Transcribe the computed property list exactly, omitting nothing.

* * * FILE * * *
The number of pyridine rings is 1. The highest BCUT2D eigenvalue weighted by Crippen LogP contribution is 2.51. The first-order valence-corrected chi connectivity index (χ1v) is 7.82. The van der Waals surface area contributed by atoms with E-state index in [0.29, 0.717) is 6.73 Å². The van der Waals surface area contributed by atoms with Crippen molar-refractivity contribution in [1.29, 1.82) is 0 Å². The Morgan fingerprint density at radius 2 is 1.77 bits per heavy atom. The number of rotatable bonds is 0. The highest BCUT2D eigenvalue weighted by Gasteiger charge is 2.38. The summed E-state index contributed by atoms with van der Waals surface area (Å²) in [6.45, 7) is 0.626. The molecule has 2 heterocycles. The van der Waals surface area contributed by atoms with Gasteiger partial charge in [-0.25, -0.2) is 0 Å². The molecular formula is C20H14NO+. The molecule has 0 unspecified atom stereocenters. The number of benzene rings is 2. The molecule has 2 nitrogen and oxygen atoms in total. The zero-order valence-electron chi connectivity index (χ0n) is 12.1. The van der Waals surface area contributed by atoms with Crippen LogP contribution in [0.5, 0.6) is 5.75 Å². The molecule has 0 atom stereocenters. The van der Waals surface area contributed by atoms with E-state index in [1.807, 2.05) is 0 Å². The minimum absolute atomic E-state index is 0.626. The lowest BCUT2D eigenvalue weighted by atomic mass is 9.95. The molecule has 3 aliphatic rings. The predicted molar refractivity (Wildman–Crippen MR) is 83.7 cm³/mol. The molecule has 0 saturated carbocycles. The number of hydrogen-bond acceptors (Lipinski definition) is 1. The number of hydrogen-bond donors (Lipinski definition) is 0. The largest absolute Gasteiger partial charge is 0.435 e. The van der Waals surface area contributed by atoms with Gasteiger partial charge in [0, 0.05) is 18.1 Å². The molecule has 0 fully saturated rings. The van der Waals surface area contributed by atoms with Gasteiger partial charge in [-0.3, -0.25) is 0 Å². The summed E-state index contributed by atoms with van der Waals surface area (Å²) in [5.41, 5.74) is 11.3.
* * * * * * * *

The number of pyridine rings is 1. The highest BCUT2D eigenvalue weighted by Crippen LogP contribution is 2.51. The first-order valence-corrected chi connectivity index (χ1v) is 7.82. The van der Waals surface area contributed by atoms with E-state index in [0.29, 0.717) is 6.73 Å². The van der Waals surface area contributed by atoms with Crippen molar-refractivity contribution in [1.29, 1.82) is 0 Å². The Morgan fingerprint density at radius 2 is 1.77 bits per heavy atom. The number of rotatable bonds is 0. The highest BCUT2D eigenvalue weighted by Gasteiger charge is 2.38. The summed E-state index contributed by atoms with van der Waals surface area (Å²) in [6.45, 7) is 0.626. The molecule has 2 heterocycles. The van der Waals surface area contributed by atoms with Gasteiger partial charge in [-0.25, -0.2) is 0 Å². The molecular formula is C20H14NO+. The molecule has 0 unspecified atom stereocenters. The number of benzene rings is 2. The molecule has 2 nitrogen and oxygen atoms in total. The zero-order valence-electron chi connectivity index (χ0n) is 12.1. The van der Waals surface area contributed by atoms with Crippen LogP contribution in [0.5, 0.6) is 5.75 Å². The molecule has 0 atom stereocenters. The van der Waals surface area contributed by atoms with E-state index in [1.807, 2.05) is 0 Å². The minimum absolute atomic E-state index is 0.626. The lowest BCUT2D eigenvalue weighted by atomic mass is 9.95. The molecule has 3 aliphatic rings. The predicted molar refractivity (Wildman–Crippen MR) is 83.7 cm³/mol. The molecule has 0 saturated carbocycles. The number of hydrogen-bond acceptors (Lipinski definition) is 1. The number of hydrogen-bond donors (Lipinski definition) is 0. The largest absolute Gasteiger partial charge is 0.435 e. The van der Waals surface area contributed by atoms with Gasteiger partial charge in [0, 0.05) is 18.1 Å². The molecule has 0 fully saturated rings. The van der Waals surface area contributed by atoms with Gasteiger partial charge in [-0.3, -0.25) is 0 Å². The summed E-state index contributed by atoms with van der Waals surface area (Å²) in [5.41, 5.74) is 11.3.